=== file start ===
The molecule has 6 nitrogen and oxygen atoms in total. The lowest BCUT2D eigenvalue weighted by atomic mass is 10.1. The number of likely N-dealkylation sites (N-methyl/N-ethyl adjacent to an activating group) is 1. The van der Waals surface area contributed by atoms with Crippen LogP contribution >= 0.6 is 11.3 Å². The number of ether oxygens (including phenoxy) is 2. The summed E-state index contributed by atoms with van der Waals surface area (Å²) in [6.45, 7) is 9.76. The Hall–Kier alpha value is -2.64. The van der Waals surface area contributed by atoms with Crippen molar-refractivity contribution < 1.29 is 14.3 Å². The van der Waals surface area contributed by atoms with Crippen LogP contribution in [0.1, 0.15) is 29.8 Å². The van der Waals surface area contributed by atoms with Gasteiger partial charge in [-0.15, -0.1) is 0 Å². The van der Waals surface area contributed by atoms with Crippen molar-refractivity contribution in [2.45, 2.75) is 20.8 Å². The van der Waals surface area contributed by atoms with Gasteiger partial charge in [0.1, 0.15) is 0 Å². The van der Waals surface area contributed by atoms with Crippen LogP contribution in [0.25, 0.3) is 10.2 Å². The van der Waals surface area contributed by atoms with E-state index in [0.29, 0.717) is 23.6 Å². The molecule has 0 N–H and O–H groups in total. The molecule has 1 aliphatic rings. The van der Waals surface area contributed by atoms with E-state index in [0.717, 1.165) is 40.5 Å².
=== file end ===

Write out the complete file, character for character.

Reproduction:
The molecule has 6 nitrogen and oxygen atoms in total. The lowest BCUT2D eigenvalue weighted by atomic mass is 10.1. The number of likely N-dealkylation sites (N-methyl/N-ethyl adjacent to an activating group) is 1. The van der Waals surface area contributed by atoms with Crippen LogP contribution >= 0.6 is 11.3 Å². The number of ether oxygens (including phenoxy) is 2. The summed E-state index contributed by atoms with van der Waals surface area (Å²) in [6.45, 7) is 9.76. The Hall–Kier alpha value is -2.64. The van der Waals surface area contributed by atoms with Crippen molar-refractivity contribution < 1.29 is 14.3 Å². The van der Waals surface area contributed by atoms with Crippen LogP contribution in [0.1, 0.15) is 29.8 Å². The van der Waals surface area contributed by atoms with Gasteiger partial charge in [-0.15, -0.1) is 0 Å². The van der Waals surface area contributed by atoms with Crippen molar-refractivity contribution in [2.45, 2.75) is 20.8 Å². The van der Waals surface area contributed by atoms with Gasteiger partial charge in [0.1, 0.15) is 0 Å². The van der Waals surface area contributed by atoms with Crippen LogP contribution in [0.25, 0.3) is 10.2 Å². The van der Waals surface area contributed by atoms with E-state index in [0.29, 0.717) is 23.6 Å². The molecule has 0 N–H and O–H groups in total. The molecule has 1 aliphatic rings. The van der Waals surface area contributed by atoms with E-state index in [0.717, 1.165) is 40.5 Å².